The effects of the above configuration will be described. The upper limits of the diopter difference S (m−1) of the position of a virtual image associated with diopter and of the diopter difference S (m−1) of the position of a virtual image associated with convergence are set at 0.2 m−1, and the lower limits at −0.2 m−1, thereby further reducing eye strain for an observer.

It is more preferable that at least either the first or second reflection plane is a free-form surface.

The effects of the above configuration will be described. Since at least the first or second reflection plane is a free-form surface, it is possible to correct eccentric aberrations that occur asymmetrically in the vertical direction of a screen as well as to reduce the diopter differences S of the position of a virtual image associated with diopter and of the position of a virtual image associated with convergence in an effective manner.

It is more preferable that at least either the first or second reflection plane is of a shape whose curvature gradually decreases in the direction of a line connecting the two eye points as the distance between the first and second reflection planes becomes shorter.

The effects of the above configuration will be described. When the first and second reflection planes having positive power face each other, the conjugate distance decreases as the distance between the first and second reflection planes becomes shorter. The decrease in conjugate distance is a cause of field curvature. According to the present configuration, at least either the first or second reflection plane is of a shape whose curvature gradually decreases in the direction of a line connecting the two eye points (x-direction) as the distance between the first and second reflection planes becomes shorter. Therefore, power is lowered where the distance between the first and second reflection planes is short; it is possible to keep field curvature from occurring.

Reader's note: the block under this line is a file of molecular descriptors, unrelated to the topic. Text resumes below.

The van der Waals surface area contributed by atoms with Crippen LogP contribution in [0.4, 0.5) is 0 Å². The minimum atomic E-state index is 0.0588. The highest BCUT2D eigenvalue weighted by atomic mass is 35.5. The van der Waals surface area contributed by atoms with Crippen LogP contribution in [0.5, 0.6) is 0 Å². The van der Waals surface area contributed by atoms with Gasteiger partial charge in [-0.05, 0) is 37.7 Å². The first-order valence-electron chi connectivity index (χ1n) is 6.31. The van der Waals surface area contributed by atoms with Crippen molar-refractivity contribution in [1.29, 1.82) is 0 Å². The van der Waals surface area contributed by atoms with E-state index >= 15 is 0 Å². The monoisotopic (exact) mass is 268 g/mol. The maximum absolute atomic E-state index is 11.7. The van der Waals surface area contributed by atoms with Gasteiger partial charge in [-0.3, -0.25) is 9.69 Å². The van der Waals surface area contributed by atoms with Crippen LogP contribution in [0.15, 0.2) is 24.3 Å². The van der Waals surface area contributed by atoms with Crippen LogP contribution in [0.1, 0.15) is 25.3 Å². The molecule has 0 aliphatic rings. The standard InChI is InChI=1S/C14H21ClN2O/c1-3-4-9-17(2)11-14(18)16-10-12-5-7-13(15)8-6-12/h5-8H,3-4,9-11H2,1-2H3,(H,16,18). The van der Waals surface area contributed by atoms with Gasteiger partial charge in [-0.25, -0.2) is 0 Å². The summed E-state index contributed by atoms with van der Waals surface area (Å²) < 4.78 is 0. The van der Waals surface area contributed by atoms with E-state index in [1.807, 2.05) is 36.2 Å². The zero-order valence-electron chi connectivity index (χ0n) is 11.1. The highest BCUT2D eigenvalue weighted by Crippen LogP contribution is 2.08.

Since such a shape is adopted, it is possible to solve the following problem: the tilted display plane is observed with both eyes because the position of a virtual image associated with convergence changes asymmetrically in the vertical direction even when the position of a virtual image associated with convergence in the upper portion of an observation screen is different from in the lower portion and the positions of a virtual image associated with diopter are at a constant distance in the upper and lower portions of the screen.

It is more preferable that the free-form surface of the first reflection plane have an X2Y term, allowing the curvature of the direction (x-direction) of a line connecting two eye points to gradually decrease in an effective manner as the distance between the first and second reflection planes decreases. With an appropriate X2Y term provided to a definition formula of the free-form surface, it is possible to easily correct the tilt of an observation virtual image surface associated with convergence.

Moreover, when the focal distance of the first optical element and the focal distance of the second optical element are represented by F1 and F2, respectively, in order of an optical path that extends from the eye point to the two-dimensional image displaying plane, the following conditional expression is satisfied:
0.1<(F1/F2|<2  (3).

The effects of the above configuration will be described. Exceeding either the lower or upper limit of the above conditional expression means that one optical element has an extreme power. The imbalance of power leads to an increase in eccentric aberrations in the optical system as a whole so that the position of a virtual image associated with diopter is different from the position of a virtual image associated with convergence. According to the present configuration, the balance of power between the first and second optical elements is taken into account to keep eccentric aberrations from happening.